Java Custom Exceptions

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Java allows us to create our own exceptions which we call as custom exceptions or user-defined exceptions. In the previous tutorial, we have learned how to use the throw keyword to throw our own exceptions. In this tutorial, we will learn how to create custom exceptions which we require based on the required work-flow.

To understand about the custom exceptions, you should have basic knowledge of java try-catch and java throw keyword.

What is a custom exception

We can create a custom exception class based on the required condition. These classes should extend the Exception class. Using the user-defined class, we can specify the condition for exception along with the required error message.

The need for Custom exceptions

We use custom exceptions mainly for the below reasons:

  • When we want to throw exceptions for a certain condition
  • When we want exceptions specific for business logic or workflow.


Below is the syntax of creating a custom exception class.

class exception_classname extends Exception {
  exception_classname(String s) {

exception_classname – the name of the custom exception class

Exception – parent class

Create a custom exception class

Below are the simple steps to create a custom exception class:

  • Create a java class with a custom exception class name Eg: InSufficientStock (when requested quantity is greater than the available quantity)
  • Extend the custom class with Exception class in the class definition
  • Create a parameterized constructor within the class.
  • Call the parameterized super constructor.


Below is a simple example of a custom exception class creation and how to call the exception from another class. We have created a custom exception class InsufficientStock that extends the Exception class. Within the custom exception class, we create a constructor with a String variable as a parameter and call the super constructor. By doing this, it prints this string value as a message while calling the exception method getMessage(). 

From the actual class Product, we call the custom exception when the condition qty>availableStock is true using the throw keyword. We enclose the caller method using the try-catch block.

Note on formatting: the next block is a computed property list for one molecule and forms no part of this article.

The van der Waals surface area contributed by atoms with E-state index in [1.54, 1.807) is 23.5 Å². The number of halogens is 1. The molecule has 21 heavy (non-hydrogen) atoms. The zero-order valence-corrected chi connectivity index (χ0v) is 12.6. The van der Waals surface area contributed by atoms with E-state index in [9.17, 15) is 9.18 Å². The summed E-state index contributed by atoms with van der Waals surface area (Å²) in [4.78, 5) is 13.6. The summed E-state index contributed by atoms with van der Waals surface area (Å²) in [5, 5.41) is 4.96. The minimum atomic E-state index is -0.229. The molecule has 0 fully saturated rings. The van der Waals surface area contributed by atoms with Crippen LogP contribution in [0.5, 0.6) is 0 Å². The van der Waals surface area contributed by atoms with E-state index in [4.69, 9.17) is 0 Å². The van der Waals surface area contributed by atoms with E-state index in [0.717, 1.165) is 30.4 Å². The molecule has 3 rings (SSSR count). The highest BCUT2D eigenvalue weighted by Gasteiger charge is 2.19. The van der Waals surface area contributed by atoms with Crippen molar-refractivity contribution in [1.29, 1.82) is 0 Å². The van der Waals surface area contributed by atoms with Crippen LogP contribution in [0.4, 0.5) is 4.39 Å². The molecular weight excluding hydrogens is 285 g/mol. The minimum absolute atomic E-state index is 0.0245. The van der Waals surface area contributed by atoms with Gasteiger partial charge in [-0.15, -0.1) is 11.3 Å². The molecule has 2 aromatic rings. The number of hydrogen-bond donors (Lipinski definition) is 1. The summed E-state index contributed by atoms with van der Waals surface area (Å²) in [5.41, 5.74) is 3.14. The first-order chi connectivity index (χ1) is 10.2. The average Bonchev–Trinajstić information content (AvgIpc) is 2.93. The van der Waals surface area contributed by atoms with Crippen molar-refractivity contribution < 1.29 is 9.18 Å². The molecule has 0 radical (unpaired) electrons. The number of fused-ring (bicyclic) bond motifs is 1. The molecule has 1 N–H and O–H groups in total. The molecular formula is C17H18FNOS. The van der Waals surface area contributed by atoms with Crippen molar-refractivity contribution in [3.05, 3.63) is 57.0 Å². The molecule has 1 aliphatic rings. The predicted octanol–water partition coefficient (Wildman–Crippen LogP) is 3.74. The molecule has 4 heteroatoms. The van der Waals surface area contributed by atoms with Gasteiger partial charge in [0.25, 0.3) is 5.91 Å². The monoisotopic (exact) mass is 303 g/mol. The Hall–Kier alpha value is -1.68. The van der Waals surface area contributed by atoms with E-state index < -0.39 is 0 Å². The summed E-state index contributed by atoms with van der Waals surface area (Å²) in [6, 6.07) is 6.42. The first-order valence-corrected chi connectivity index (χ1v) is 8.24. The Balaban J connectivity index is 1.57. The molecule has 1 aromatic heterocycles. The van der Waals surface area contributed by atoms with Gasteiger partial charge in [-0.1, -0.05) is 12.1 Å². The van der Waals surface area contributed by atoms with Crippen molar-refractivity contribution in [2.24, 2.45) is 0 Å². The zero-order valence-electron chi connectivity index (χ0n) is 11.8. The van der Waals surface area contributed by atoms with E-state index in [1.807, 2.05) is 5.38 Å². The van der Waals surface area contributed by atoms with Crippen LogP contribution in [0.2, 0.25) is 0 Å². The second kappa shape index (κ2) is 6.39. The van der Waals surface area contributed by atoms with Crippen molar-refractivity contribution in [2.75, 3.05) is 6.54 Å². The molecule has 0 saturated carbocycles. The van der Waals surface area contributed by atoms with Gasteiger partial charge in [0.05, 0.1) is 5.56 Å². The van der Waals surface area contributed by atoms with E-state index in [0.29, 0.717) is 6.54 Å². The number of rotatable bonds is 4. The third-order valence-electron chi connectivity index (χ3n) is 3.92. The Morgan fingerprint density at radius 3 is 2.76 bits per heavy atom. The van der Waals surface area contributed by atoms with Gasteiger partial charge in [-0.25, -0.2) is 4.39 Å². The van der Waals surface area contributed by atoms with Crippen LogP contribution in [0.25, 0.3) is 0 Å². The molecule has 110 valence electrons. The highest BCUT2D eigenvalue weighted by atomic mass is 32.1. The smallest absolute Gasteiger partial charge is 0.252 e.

class InsufficientStock extends Exception {
  InsufficientStock(String s) {
public class Product {

  int availableStock = 10;
  public void checkProductStock(int qty) throws InsufficientStock {
    if(qty > availableStock)
      throw new InsufficientStock("Insufficient stock available !");
      System.out.println("Product stock is available");
  public static void main(String[] args) {
    Product p = new Product();
    try {
    } catch (InsufficientStock e) {


Insufficient stock available !

Below is another example of creating user-defined exceptions in java without calling the super constructor. Here, instead of calling the superclass constructor, we assign the parameter to the class string variable inside the constructor of the custom exception class. We then create another method toString, to return the value as a string variable when an exception occurs.

Now, when we throw the new exception from the main method, it calls the constructor of the custom exception class and assigns the message to the string the variable. When it catches the exception, the exception object converts to a String value and prints the error message. If we use e.getMessage then it returns null since we are not calling the superclass constructor.

class OwnException extends Exception {
  String message;
  OwnException(String s) {
    message = s;
  public String toString() {
    return ("Exception: " + message);
public class CustomException {

  public static void main(String[] args) {
    try {
      throw new OwnException("My own custom exception");
    catch(Exception e) {


Exception: My own custom exception



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